Proposed Florida Laws Target Physician Non-Competes 

January, 2024 - Mary A. Edenfield

Non-compete agreements are generally enforceable in Florida, if they are justified by a legitimate business interest and they are reasonable in time, area and line of business.  However, a 2019 law invalidated non-compete agreements with certain physicians.  Under Section 542.336, Florida Statutes, non-compete agreements with medical doctors and osteopathic physicians are void and unenforceable if the physicians practice a specialty in a county where all of the physicians in that specialty are employed or contracted by a single entity.  This law does not affect non-compete agreements with physicians in most of Florida’s 67 counties.  However, two bills proposed in the Florida legislature would amend Section 542.336 to invalidate non-compete agreements with many more physicians throughout the state.

House Bill 11 is the more far-reaching of the two bills.  It would amend Section 542.336 to invalidate any restrictive covenant with a physician “which prohibits a physician from practicing medicine within a geographic area for any period of time after the termination of a contract, partnership, employment, or professional relationship.” Under HB 11, all non-compete agreements with physicians would be void and unenforceable as of July 1, 2024.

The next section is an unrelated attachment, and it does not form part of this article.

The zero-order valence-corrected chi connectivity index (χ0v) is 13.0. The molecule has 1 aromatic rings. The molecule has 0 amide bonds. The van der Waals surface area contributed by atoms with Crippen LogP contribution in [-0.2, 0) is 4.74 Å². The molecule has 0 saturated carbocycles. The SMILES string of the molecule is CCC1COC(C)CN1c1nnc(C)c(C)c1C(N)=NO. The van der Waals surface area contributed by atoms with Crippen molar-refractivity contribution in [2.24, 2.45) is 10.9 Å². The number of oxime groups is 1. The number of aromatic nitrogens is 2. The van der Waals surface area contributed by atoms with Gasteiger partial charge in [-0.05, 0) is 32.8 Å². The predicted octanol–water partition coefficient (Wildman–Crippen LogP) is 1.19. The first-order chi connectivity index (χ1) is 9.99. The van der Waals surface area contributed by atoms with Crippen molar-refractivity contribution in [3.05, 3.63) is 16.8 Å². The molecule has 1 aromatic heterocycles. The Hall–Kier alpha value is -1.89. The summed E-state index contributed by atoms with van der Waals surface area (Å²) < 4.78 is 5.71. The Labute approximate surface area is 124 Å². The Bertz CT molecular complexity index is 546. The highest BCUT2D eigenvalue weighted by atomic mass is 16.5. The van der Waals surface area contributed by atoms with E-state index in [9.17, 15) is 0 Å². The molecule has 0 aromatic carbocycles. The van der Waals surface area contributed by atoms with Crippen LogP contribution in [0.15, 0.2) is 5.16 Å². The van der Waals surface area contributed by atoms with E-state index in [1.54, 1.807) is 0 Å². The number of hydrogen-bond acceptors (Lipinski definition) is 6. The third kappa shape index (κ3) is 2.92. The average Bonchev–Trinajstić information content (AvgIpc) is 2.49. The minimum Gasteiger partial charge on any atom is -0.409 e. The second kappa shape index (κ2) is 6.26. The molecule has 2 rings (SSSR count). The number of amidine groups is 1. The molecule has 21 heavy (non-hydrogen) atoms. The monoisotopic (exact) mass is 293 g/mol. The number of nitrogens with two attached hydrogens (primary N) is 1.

Senate Bill 458 would also amend Section 542.336 to broaden its reach.  Like HB 11, SB 458 would invalidate non-compete agreements with physicians following the termination of a contract, partnership, employment or professional relationship. In addition, SB 458 specifically includes termination of an “independent contractor arrangement.” 

Unlike HB 11, SB 458 makes an exception for certain restrictive covenants.  Under SB 458, the statute would not invalidate restrictive covenants related to:

  • Research conducted by the physician under the terms of a contract or in furtherance of a partnership, employment or professional relationship, provided that the restrictive covenant does not impair the continuing care and treatment of patients who were part of the research;
  • Physicians whose individual compensation totals at least $160,000 per year;
  • Physicians who have an ownership interest in a practice or an affiliated entity of a practice (such as a management services organization or subsidiary), or who have sold or otherwise transferred an ownership interest in a practice. 

Another significant difference from HB 11 is that SB 458 would only apply to restrictive covenants entered into on or after July 1, 2024.  Non-competes in existence prior to July 1, 2024 would not be affected under the Senate bill.

HB 11 and SB 458 were filed were filed prior to the 2024 legislative session, and both have been referred to several committees.  The regular 2024 legislative session started on January 9, 2024 and runs for a period of 60 days.  Hospitals, group practices and other entities that employ, or contract with, physicians in Florida and that utilize non-compete agreements will want to keep an eye on both bills.  Dinsmore healthcare attorneys will continue to monitor for any developments.


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